The Rojabo Meters, points and categories
Are you just a tiny bit curious about knowing what your potential in a 2K race could be?
Have you been in doubt about, which stroke rate to use during a 2K if you did it today?
Well, lots of rowers are, so you are not alone.
The Rojabo Training Program helps find the potential maximum and optimal stroke rate during a 2K race if you were to race today.
Let us explain what the numbers behind Rojabo Meters really mean and how you can use them to motivate yourself.
First, the Rojabo Index
When selecting workouts for your training plan, we need to consider your current level of fitness. How long can you effectively train for? Most people with some extra willpower can hang along to a workout over their limits, but it’s not going to help them in the long run. We select workouts from a threshold of workouts, that push your limits, not too much, not too many but the amount that you need to improve your fitness. You get workouts that fit precisely into the physiologically correct training models so that you can perform your best on the day that you want to peak.
Each rower who signs up for a Rojabo Training program gets a Rojabo Index calculated for them. The Rojabo Index indicates your current level of fitness. Use it to compare and understand the intensity of different workouts, which all have points associated with them.
Below, illustrated how we use the Rojabo Index to find the workouts within the threshold.
A) is the current fitness level,
B) is the threshold for finding the workouts, and
C) is the axis for Rojabo Index.
For comparison, an elite rower at the Danish National Team has a Rojabo Index between 850 and 950.
The second indicator is the Actual Max
The Actual Max indicates the estimated current max for a 2K if you raced or took the test today. You should be able to keep the pace by using the Optimal Stroke Rate and the corresponding power we have calculated. It is shown next to the Actual Max.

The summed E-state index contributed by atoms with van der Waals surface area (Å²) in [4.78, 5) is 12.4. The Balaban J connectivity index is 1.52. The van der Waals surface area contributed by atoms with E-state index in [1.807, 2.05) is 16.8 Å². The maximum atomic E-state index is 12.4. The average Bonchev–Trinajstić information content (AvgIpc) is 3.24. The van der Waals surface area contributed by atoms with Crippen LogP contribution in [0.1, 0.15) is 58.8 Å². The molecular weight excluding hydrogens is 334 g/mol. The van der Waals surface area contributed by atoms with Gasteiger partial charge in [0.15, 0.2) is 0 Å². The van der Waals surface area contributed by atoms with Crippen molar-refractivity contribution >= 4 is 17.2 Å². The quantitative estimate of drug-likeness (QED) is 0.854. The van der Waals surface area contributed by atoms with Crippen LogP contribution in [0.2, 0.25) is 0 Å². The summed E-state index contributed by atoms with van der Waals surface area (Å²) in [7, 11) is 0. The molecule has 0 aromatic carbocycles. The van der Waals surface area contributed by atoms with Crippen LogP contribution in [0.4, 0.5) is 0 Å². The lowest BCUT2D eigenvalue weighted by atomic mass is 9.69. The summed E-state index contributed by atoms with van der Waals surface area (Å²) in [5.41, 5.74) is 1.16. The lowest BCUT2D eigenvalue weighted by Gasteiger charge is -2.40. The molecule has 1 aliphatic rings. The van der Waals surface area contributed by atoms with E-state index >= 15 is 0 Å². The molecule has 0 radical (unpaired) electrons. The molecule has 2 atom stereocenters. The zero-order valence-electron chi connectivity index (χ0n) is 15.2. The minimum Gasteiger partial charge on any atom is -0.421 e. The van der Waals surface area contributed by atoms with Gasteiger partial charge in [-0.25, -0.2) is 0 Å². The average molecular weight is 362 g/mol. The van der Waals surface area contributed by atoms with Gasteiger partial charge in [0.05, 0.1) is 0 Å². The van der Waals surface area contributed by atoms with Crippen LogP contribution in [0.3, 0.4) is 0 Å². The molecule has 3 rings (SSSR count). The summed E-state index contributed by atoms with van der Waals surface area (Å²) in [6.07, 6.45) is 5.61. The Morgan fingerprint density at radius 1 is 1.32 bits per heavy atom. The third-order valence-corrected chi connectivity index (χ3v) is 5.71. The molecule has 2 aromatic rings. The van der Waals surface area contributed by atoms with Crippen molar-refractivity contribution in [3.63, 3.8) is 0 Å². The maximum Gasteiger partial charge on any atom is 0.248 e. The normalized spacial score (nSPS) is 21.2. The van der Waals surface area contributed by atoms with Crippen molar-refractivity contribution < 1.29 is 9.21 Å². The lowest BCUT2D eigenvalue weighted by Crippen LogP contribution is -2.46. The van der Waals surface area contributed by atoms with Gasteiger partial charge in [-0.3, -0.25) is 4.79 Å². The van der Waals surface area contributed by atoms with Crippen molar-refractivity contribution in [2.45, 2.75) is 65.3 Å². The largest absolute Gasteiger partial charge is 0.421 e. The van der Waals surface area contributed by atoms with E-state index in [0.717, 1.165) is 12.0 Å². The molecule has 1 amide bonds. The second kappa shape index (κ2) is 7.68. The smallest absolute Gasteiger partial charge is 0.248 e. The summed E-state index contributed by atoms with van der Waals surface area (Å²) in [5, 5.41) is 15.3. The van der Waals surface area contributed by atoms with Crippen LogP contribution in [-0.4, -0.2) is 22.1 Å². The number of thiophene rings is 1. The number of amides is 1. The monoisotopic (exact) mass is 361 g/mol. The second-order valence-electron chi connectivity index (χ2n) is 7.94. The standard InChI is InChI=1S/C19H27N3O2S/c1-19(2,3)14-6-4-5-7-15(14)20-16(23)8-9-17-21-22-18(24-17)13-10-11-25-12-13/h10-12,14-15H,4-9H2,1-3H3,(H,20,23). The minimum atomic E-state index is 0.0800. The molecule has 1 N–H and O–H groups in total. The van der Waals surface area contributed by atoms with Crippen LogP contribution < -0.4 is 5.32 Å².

The third indicator is the Potential Max
It is good to have something that keeps you motivated to keep on training. A goal can be a race or event or just the knowledge that you could actually row 20-sec faster if you trained for it for the next 3 months if you stick to a plan.
We estimate the Potential Max – what you could achieve if you trained and followed a plan long enough to increase your Rojabo Index to around 600-800 depending on your stroke power.
The lower “p” points indicate a combined intensity of hardness and length for the workout in total. Over time you will get a sense of how hard a workout will feel before performing it. If the Rojabo index is 600 and the workout you are about to complete is 700, it indicates that the workout is harder than the current level of fitness and you will feel it as a tough workout.
The idea behind measuring a combined intensity of hardness and length had its basis in a workout: 60 minutes in spm 20. This workout is pretty hard, even though the rate is only 20. We gave the feeling we had after rowing the workout an indicator of 1000 points. From here, we started to register the feeling of hardness after each outing.
Using the points as a feeling indicator, we could now prepare rowers for their daily training, help them prepare for their workout, and compare the hardness of different workouts they completed.
Rojabo uses five categories, A, B, C, D, and E. The category indicates the type of training you will be performing.
Category A: spm +34 Anaerobic Capacity – Training above this pace is for muscle capacity/anaerobic training.
Category B: spm +28 Aerobic Power Training, less than the intensity of 2 km test/competition (ergometer)
Category C: spm 24+ Aerobic Capacity Training at the intensity just below that of the 60-minute test pace.
Category D: spm +22 Endurance Training. Steady-state and strength.
Category E: spm +18 Active Recovery Pace – recovering from races or tests, restitution, and technique. Row with 10-15% less pressure than your power guide instructs you to.
To help you achieve your goal, we find the right mix of workouts to complete at the right time so that you are prepared on the day of your race.